CARE’s Partnerships with Financial Service Providers

Stimulating women’s access to and use of financial services is vital to poverty reduction. The gender gap in financial inclusion is one of the main barriers to women’s economic participation in low-income communities and also a barrier for regional economic growth and sustainable development.

Copyright: Michael Tsegaye/CARE

The International Finance Corporation (IFC) estimates that 40 percent of formal micro, small and medium enterprises in developing economies have unmet financial needs, and this percentage is even larger when informal enterprises are taken into account; women-owned businesses account for a majority of these businesses with underserved financial needs.

Gender gap in financial inclusion

It is estimated that 980 million women around the world are not being adequately reached by financial institutions, and the gender gap in account ownership remains stuck at 9 percentage points in developing economies. Women also face more rigid social norms and gender-based barriers that constrain their access to and control over resources, have difficulties meeting collateral and guarantor requirements to access financial products, and have lower financial and digital literacy. Furthermore, in many cases, financial service providers do not offer products and services that serve women’s needs, interests, and priorities in different contexts. This financial exclusion limits their rights and their ability to live their lives as they choose/desire.

For CARE, financial inclusion through financial institutions should be based on the needs and desires of communities – particularly those who are most likely to be excluded. Moreover, the risks of using financial products and services should not outweigh the benefits that these financial services could bring.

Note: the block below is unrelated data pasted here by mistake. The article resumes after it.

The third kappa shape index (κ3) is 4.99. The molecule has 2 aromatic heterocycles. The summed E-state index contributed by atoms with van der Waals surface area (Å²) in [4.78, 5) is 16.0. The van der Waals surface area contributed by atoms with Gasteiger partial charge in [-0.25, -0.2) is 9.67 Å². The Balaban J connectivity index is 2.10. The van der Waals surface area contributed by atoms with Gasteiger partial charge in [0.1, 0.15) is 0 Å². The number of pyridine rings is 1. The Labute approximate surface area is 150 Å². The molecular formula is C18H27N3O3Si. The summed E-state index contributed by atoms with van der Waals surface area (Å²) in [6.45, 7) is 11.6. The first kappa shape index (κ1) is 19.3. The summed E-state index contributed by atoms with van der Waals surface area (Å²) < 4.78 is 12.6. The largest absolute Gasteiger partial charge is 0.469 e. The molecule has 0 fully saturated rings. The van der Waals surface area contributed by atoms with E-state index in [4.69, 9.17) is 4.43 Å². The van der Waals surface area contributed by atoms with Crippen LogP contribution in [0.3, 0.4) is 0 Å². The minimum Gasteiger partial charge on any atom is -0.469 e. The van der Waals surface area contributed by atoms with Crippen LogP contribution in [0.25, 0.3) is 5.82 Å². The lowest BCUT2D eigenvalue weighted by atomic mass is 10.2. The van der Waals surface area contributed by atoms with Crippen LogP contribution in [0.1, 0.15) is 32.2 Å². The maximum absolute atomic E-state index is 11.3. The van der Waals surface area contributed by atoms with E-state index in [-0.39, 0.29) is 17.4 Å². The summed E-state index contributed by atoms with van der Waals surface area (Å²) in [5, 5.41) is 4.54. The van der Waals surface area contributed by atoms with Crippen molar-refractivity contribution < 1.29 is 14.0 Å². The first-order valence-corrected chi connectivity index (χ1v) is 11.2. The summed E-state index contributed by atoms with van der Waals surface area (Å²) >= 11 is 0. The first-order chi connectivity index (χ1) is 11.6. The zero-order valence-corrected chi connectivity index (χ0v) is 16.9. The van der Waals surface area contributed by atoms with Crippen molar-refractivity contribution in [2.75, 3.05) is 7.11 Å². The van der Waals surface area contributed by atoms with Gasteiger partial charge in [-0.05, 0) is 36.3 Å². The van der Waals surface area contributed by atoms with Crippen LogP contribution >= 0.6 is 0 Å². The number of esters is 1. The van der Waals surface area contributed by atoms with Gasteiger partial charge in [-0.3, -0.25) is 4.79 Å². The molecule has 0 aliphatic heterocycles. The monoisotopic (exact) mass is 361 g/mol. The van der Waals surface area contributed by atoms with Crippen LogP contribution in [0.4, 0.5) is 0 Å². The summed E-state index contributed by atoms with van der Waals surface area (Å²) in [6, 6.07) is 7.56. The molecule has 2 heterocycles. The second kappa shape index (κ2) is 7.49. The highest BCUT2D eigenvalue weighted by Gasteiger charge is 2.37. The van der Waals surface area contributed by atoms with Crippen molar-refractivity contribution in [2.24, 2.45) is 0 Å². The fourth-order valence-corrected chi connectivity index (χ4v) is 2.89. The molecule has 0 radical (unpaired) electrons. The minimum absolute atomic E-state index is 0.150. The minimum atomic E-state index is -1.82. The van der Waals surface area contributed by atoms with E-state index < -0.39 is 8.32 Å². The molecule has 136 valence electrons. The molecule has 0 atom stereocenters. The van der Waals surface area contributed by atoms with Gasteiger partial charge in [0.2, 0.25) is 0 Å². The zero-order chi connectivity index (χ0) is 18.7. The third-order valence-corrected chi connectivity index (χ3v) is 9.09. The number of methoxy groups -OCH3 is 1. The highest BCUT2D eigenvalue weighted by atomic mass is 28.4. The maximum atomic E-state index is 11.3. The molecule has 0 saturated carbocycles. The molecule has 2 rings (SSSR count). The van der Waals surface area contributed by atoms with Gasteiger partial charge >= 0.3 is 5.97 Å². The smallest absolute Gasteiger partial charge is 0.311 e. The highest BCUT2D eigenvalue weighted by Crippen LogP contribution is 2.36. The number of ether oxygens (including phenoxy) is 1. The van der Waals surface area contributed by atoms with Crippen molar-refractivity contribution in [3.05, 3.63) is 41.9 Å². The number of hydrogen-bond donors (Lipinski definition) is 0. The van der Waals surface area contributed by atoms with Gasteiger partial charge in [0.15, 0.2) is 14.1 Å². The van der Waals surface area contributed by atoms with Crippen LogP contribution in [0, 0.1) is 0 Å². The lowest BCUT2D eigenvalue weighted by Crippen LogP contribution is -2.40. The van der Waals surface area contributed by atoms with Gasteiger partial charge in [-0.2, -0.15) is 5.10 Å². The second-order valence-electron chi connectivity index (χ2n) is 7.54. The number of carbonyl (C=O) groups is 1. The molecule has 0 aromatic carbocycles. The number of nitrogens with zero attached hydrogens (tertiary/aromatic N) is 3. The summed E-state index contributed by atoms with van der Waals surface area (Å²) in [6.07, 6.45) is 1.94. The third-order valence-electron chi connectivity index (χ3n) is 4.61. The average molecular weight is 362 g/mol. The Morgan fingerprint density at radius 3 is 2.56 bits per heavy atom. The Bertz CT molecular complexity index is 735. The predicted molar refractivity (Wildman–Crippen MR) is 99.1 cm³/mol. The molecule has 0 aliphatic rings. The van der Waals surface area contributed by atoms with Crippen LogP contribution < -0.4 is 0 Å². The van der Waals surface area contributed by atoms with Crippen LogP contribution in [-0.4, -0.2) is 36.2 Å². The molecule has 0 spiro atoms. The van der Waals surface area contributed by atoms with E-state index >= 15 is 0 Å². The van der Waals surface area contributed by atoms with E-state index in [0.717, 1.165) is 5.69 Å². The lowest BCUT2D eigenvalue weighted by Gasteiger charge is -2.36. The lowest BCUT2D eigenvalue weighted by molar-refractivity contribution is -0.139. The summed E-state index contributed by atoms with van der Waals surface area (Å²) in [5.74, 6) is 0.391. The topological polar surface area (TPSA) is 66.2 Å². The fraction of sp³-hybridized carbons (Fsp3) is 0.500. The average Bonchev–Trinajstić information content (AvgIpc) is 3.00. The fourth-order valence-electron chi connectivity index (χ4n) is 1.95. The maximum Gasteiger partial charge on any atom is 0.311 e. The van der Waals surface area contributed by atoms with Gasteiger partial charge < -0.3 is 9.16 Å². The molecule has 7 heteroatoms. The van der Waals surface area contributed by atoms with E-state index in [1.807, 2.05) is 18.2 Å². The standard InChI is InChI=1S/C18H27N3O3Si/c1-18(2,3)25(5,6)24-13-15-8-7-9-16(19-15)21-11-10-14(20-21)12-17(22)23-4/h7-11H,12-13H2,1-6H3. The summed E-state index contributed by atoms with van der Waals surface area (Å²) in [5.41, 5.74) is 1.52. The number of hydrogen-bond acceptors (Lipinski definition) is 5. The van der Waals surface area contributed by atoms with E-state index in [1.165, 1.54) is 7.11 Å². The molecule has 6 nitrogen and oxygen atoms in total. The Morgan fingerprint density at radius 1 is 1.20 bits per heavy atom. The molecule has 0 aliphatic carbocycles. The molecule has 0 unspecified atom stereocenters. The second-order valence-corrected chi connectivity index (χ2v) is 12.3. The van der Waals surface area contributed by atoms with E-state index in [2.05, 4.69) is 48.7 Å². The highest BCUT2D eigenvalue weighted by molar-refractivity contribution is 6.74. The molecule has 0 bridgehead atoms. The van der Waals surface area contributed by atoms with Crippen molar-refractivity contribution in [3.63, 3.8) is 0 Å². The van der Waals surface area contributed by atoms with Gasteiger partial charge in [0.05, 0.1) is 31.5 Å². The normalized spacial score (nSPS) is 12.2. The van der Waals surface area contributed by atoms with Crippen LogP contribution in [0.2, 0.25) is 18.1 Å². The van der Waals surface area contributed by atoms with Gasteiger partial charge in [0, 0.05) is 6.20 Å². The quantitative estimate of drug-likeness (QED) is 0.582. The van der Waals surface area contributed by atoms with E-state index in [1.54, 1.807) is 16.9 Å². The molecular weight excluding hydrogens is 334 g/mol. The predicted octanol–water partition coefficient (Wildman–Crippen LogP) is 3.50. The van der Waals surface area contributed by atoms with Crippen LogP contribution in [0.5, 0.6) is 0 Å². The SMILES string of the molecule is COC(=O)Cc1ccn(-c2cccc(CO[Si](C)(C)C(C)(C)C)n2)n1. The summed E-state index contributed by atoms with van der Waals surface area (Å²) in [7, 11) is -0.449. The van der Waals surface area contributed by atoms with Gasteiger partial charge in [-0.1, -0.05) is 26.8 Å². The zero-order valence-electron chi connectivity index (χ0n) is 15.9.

Village Savings and Loans Associations

CARE has introduced millions of women to the concept of collective saving, through the flagship Village Savings and Loans Associations (VSLAs). These informal groups, with no outside investment, are a safe way to save money and take out small loans, and have been the foundation for many microenterprises. For over 10 years, CARE has also established partnerships with a range of financial institutions to facilitate women’s access to formal finance such as savings accounts, credit products and digital financial services. Many of the partnerships have leveraged VSLAs as platforms to link women to financial products and services that are developed to meet their needs, linking more than 50,000 groups representing over 1,300,000 members to formal Financial Service Providers (FSPs).

CARE’s report on partnerships with FSPs includes an overview of over 90 partnerships across the confederation, as well as lessons drawn from these partnerships to better serve the women and communities CARE works with.

Download the report on CARE Partnerships with Financial Service Providers via the button below.

All sources and references can be found in the full report. Please note that some links in the report refer to resources on CARE’s internal SharePoint platform, supporting CARE teams around the world.